Campus News

Student group aims to increase access to menstrual products

Accessible Reproductive Healthcare Initiative works to make menstrual products accessible to women and families in the Madison area.

Image By: Katie Scheidt

What started last year as a feminine product collection drive is now one of UW-Madison’s newest student organizations: Accessible Reproductive Healthcare Initiative.

The organization’s central mission is to “make menstrual products and resources as accessible to women and families in Madison as possible,” according to ARHI co-founder and president Jordan Madden.

The initiative began last school year when Madden and fellow ARHI co-founder and vice president Kendall Oehler, then a freshman, organized a drive in the residence halls on campus to collect feminine products such as menstrual pads, tampons and menstrual cups for low-income women and families in the Madison area. The success of the drive led to the formation of ARHI as an official student organization.

The organization hopes to address “not only getting these resources to these people, but also campaigning on campus for expanded reproductive resources,” Madden said.

Despite just being approved as a registered student organization at the end of last semester, ARHI is already working with other organizations on campus to accomplish larger goals. According to Madden, the group is collaborating with Associated Students of Madison and its Shared Governance Committee to work towards what has become one of ARHI’s main goals: getting feminine products into every bathroom on campus.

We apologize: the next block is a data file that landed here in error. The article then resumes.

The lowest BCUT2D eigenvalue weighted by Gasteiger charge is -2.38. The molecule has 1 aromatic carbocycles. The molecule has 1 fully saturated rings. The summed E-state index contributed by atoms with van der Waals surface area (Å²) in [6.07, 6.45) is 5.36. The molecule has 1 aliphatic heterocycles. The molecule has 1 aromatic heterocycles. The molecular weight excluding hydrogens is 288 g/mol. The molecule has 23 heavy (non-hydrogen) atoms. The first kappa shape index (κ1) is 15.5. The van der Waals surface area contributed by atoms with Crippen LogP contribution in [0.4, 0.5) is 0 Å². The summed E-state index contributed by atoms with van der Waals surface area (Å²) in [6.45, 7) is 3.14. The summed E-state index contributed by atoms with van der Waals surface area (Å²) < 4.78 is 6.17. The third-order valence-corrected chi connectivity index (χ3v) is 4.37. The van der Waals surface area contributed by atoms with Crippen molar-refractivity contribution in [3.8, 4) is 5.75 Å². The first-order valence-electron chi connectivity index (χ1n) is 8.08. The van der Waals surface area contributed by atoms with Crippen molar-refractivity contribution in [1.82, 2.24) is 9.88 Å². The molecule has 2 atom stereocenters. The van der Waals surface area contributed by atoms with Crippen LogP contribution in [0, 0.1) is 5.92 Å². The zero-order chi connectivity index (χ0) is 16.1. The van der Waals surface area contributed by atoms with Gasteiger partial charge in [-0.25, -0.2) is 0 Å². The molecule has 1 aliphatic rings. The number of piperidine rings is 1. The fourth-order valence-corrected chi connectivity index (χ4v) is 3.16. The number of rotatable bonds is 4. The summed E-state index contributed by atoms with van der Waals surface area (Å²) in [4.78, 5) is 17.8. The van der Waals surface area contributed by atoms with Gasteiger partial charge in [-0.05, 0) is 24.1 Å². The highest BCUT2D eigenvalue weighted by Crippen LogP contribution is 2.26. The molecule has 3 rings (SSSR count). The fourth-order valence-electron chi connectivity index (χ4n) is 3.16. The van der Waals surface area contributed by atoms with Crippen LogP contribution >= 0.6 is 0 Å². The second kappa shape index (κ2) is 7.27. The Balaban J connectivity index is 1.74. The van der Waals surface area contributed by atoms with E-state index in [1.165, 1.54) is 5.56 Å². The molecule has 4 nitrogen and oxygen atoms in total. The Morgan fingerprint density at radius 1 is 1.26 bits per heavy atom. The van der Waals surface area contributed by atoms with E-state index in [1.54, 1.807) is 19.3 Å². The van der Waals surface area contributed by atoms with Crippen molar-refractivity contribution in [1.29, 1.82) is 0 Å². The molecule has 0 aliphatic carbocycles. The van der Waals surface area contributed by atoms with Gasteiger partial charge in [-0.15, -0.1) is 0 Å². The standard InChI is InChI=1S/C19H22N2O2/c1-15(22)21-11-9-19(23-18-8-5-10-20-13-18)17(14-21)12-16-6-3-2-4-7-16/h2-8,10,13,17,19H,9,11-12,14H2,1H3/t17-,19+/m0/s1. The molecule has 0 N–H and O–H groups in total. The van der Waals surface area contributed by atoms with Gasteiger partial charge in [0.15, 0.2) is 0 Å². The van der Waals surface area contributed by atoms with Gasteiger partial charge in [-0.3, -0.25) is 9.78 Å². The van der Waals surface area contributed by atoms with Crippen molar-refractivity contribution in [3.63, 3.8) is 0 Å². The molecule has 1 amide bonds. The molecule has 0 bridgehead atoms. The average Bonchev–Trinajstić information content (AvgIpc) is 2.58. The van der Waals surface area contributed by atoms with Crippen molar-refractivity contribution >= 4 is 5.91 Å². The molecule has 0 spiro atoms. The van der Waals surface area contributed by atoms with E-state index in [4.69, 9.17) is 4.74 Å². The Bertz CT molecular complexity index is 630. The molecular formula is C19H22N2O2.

“I’m a guy, so when I walk into a bathroom, all the resources I need are there, and that’s not the same for different genders,” Madden said. “I think it’s important for students to help Madison take a role in becoming part of the 21st century.”

Madden partnered with ASM leaders in November to lobby the UW-Madison administration to offer free feminine hygiene products in the bathrooms at Bascom Hall.

But ARHI leaders have not forgotten their roots. During March, which is International Women’s Month, the organization will again be taking up a collection of menstrual products for their Bleeding Love campaign to distribute to low-income women and families in and around Madison. Collection sites will be located in the residence halls, the Campus Women’s Center Office, and Gender and Women’s Studies Department office, and possibly the student unions, according to Madden.

“Ideally, once the organization grows, so far as activity, I would ideally like to collect materials year-round instead of just March,” Madden said.

Madden also said that in the future, he hopes ARHI can play a role in other initiatives regarding reproductive health care, such as providing mammography services.

ARHI operates out of the Center for Cultural Enrichment in Witte Residence Hall.

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